Let ,  , ,  ,  ,  ,  ,  ,  ,  ,  ,   in appropriate units. Figure 8 shows the dynamical behaviors and phase space trajectory of the three marine species against time, beginning with the initial values ,  . By Figure 8 one can see that the steady state point is locally asymptotically stable.

Figure 8: Dynamical behaviors and phase space trajectories of the three marine species.

More precisely, beginning with different initial values we can confirm that the three marine species tend to point , and according to the phase space trajectories given by Figures 17 we can confirm that the steady state point is a global attractor.

3. Bioeconomic Model of Fishery

The main purpose of this section is to define and study a bioeconomic equilibrium model for two fishermen who catch three fish populations.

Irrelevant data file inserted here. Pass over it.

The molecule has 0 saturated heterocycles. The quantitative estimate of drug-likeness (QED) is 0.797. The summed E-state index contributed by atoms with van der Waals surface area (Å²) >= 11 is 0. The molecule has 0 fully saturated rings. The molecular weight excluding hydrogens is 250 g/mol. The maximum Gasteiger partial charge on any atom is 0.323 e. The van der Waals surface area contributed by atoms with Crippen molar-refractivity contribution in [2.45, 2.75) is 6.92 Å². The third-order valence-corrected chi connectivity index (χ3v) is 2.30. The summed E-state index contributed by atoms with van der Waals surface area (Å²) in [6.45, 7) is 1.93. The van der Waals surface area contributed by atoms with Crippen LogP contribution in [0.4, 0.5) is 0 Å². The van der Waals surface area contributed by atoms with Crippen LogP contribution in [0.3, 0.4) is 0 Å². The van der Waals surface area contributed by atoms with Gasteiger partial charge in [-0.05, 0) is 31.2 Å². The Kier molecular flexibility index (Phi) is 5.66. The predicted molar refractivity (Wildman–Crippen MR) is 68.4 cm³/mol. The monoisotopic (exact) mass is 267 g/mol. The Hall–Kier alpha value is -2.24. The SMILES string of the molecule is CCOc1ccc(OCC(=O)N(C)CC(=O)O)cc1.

More specifically, this bioeconomic model includes three parts: a biological part connecting the catch to the biomass stock, an exploitation part connecting the catch to the fishing effort, and an economic part connecting the fishing effort to the profit.

So, introducing the fishing by reducing the rate of fish population growth by the amount where is the catches of fish population by the fisherman , is the fishing effort to exploit a fish population by the fisherman , and is the catchability coefficient of fish population , the model for the evolution of fish populations is given by the following mathematical system of equations:

On one hand, we denote by the total catches of species by all fishermen; on the other hand, we denote by the total fishing effort dedicated to species by all fishermen, and we denote by the vector fishing effort which must be provided by the fisherman to catch the three species.